Driving Miss Daisy Towards the Meaning of Life

Driving Miss Daisy Towards the Meaning of Life

Written by Alfred Uhry
Directed by Bruce Beresford

Throughout history one question has torn through mankind like a knife through butter. “Why are we here?” It seems a simple question that should easily be answered. But the answers do not come easily. Theories abound, all sorts of proofs exist, millions of people have spent countless hours and resources in search of the answer to this ultimate question. For many, they never find the answer they are looking for. They’ll never find out what it all means.

But have some people have learned the key? It seems that way. Not because they are smart or geniuses, but because they lived their lives and came to the answer. Sometimes the answers are all around you, you just need to be able to appreciate them. Sometime answers are just on the other side of the mirror.

The main journey in Driving Miss Daisy is a 25 year lesson on learning to find and appreciate the answers. Sure, it’s primarily the story of an older Jewish widow and her black driver in the South from 1948-1973, but that’s only the window dressing. You have to come along for the ride to see the destination. And, no, only one person gets to look at the map!

Daisy Werthan (Jessica Tandy) is widowed older woman living in 1948 Atlanta. Though she’s getting up there in age, she’s independent minded and wants to do things for herself. But reality has a different view, as she accidentally drives the car off the back terrace into the neighbor’s yard.

Her son Boolie (Dan Aykroyd) insists on getting her a driver, despite Daisy’s insistence that she can get by just fine. Daisy resists, she’s set in her way of doing thing and doesn’t like new people or people helping. She’s too proud to be seen with help, and too proud to want people to think she’s trying to show off her wealth by having help. Boolie goes and hires Hoke Colburn (Morgan Freeman) without her input and pays him even as Hoke sits at the table all day because Daisy refuses to let him drive anywhere. Eventually, through persistence, he gets her to let him drive her to the store, and from there the dam wall is broken and he can drive her around town.

As it often does, time passes and history goes by. The flick does some great tells by letting the change in fashion, technology, character age makeup, and societal norms speak to the passage of the years. The time spent together develops into a bond and a friendship, even if the characters are different and headstrong in their own way.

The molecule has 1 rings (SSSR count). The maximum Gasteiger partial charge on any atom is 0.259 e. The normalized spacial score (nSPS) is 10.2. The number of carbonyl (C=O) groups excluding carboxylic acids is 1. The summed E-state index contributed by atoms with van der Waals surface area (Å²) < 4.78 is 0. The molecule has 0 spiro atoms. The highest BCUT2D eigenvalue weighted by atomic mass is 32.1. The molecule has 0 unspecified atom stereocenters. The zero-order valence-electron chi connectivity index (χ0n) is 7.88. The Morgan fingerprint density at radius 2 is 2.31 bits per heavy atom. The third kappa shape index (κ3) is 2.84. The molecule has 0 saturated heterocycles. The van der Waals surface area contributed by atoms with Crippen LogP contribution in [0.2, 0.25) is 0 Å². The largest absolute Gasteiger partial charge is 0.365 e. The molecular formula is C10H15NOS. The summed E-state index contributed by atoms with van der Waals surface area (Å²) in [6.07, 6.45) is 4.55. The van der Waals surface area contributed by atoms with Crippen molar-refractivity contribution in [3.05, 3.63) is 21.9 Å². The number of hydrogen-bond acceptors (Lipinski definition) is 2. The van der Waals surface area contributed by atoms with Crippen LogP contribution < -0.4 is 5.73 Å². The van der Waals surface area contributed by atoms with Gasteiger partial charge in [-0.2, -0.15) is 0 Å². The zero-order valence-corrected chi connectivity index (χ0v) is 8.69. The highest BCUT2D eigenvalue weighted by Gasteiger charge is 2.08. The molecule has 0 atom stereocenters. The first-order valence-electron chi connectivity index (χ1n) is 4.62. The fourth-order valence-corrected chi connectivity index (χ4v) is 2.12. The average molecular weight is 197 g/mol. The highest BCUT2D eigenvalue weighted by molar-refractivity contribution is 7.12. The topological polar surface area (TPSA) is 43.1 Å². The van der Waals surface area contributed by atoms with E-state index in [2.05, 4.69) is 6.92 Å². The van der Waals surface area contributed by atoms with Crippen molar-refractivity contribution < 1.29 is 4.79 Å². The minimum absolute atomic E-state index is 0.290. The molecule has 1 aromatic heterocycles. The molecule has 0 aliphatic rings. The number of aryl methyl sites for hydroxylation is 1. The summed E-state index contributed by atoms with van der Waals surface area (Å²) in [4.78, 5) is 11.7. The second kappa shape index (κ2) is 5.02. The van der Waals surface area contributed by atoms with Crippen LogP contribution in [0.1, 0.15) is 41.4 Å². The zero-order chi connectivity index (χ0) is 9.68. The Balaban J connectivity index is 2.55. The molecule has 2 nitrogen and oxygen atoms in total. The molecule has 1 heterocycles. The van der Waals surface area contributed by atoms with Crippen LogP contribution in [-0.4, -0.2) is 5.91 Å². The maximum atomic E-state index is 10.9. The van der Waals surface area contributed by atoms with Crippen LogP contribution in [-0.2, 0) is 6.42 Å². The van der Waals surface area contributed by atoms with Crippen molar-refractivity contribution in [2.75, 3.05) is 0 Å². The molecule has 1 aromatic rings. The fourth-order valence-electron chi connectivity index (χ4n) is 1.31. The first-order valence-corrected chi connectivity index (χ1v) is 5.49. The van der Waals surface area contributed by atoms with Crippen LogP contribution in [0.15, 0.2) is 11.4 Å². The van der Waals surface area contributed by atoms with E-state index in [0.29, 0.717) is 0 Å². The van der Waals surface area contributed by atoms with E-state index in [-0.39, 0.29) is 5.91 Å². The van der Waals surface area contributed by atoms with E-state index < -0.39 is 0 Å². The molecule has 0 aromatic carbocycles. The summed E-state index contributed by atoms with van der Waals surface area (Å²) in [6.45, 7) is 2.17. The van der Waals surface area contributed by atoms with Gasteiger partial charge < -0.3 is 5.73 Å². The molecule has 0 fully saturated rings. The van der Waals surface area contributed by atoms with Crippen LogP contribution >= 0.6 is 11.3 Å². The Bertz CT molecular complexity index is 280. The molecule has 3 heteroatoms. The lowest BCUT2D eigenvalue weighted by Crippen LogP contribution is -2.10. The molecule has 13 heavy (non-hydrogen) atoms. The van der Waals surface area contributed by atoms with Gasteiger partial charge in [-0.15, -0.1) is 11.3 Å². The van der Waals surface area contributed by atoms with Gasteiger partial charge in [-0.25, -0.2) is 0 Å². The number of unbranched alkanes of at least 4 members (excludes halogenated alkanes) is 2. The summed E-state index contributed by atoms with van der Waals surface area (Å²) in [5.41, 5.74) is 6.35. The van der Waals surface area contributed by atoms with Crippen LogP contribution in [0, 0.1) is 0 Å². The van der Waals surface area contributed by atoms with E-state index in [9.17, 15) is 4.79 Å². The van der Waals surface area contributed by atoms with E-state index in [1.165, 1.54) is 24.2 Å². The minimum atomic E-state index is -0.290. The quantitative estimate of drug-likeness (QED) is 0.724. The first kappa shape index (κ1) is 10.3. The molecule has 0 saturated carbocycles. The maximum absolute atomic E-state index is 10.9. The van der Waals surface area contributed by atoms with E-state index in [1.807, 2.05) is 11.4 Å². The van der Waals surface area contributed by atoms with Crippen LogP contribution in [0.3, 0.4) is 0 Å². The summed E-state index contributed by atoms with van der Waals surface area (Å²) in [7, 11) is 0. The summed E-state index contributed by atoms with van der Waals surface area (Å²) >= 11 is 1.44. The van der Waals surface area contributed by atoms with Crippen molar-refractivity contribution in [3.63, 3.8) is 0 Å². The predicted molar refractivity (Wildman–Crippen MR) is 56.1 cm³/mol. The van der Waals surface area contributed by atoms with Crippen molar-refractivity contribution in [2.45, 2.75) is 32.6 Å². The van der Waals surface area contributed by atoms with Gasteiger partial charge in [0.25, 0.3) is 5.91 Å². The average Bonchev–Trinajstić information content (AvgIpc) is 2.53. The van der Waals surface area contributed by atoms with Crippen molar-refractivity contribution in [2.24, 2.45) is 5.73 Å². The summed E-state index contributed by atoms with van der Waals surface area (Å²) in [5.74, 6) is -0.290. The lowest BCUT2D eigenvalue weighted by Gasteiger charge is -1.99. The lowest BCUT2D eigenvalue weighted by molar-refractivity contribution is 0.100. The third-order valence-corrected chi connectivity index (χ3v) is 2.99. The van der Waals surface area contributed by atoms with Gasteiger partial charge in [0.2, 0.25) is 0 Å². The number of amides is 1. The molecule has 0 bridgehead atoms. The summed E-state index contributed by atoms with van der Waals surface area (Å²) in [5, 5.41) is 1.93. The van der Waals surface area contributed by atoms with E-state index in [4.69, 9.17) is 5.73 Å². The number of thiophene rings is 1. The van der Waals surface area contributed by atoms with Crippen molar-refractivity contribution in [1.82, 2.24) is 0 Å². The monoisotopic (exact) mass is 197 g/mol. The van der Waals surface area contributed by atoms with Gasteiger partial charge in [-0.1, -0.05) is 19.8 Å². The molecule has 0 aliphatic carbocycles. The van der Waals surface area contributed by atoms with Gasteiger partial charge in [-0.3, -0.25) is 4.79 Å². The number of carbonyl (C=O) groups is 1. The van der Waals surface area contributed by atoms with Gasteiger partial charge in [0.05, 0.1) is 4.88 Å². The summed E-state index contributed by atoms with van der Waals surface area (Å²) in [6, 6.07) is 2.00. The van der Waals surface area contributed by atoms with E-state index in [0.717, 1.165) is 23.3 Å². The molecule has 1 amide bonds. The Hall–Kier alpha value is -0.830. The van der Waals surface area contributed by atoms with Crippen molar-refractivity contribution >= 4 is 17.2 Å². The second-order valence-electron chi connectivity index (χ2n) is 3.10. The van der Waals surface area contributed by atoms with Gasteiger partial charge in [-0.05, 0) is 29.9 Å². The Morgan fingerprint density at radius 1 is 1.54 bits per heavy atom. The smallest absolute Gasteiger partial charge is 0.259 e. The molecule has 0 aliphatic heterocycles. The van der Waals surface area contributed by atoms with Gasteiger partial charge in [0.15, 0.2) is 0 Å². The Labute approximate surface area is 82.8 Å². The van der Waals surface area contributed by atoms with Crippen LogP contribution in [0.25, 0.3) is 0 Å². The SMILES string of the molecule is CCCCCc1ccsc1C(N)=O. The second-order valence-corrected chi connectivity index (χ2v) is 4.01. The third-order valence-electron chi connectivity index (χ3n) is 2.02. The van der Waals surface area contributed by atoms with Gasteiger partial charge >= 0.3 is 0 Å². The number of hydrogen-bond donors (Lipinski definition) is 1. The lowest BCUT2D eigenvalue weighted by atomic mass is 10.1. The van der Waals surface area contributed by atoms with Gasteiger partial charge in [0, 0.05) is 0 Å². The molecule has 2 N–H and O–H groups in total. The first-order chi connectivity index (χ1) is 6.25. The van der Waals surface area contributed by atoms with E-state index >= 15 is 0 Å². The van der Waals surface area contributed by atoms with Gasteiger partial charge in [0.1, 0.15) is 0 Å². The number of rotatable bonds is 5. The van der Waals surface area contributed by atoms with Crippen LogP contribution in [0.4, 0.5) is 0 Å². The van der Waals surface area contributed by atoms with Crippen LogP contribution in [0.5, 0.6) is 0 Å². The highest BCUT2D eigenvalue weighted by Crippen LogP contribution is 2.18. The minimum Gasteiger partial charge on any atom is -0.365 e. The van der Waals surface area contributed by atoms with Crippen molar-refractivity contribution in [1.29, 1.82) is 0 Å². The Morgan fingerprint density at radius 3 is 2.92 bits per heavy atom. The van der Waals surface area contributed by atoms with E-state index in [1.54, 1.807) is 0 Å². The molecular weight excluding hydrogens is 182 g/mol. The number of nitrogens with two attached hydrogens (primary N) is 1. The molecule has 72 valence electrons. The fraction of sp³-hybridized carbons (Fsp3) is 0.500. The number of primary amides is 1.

Daisy spends the entire film being concerned on what people think, about how she appears to others. She doesn’t want to appear to be flaunting her wealth, and often talks of how she grew up poor and can survive with no money and doesn’t need the money she has. Some of her actions have detrimental effects on Hoke, not because she doesn’t want to be seen with a black man, but because she doesn’t want to be seen with someone waiting on her like she’s someone important.

Hoke gets a sense of self-improvement and self worth that he never had before and didn’t know he needed. He’s always been a competent man who does his job well, but dealing with Daisy and her foibles is something he’s never had to face. Daisy is difficult, but not too much for him to handle. The two begin talking more, with Daisy even helping Hoke to learn to read. He grows much as she does, and becomes so well known as a good driver that people try to steal him away, which he uses to get a good raise. It also gives us the quote “You ever have folks fighting over you? It sure feels good.” showing us how Hoke’s self-worth has improved. The first time he even leaves Georgia is on a trip driving Daisy, he comments about his daughter traveling all over the country for her husband’s job, but he never felt any need to have to go anywhere and see the world.

Hoke’s character has gotten criticism as a magical negro stereotype, and while that’s a fair criticism, he’s not the all-knowing teacher the stereotype says he is. Hoke does have his moments of talking back and carrying on. Though some of the talking back is Hoke getting his backbone and not taking some of Daisy’s crap. Hoke is more of a family friend that is also an employee, a bond that develops between servant and master sometimes (noticeably, this bond is not going to develop between Boolie’s wife and their servants, as she’s a terror and treats them like garbage.) The bonds like this do exist, but they are largely based around business decisions, and even at the end Boolie is still paying Hoke despite Daisy being in a assisted living center for two years.

Driving Miss Daisy about two people connecting through unlikely circumstances, but not crazy circumstances, just circumstances of being together for so long despite their different social strata. And through this connection, their lives improve and find meaning. While the ethnic differences is more of a deal because of the location and time, it would barely even be a deal today except among a few idiots.

Forget your grand pronouncements and hope for big epic reveals as to the mystery of life. Life isn’t such a grand thing. It’s special, no doubt about it, but the reason isn’t some piece of wisdom passed through the ages. Driving Miss Daisy teaches it’s more about the little things. And it’s done in a manner that’s sweet and authoritative at the same time. You don’t even notice that you’ve been schooled until you already learnt the lesson

And like all great things, it ends with pie.

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Written by Tars Tarkas

Tars Tarkas

Runs this joint!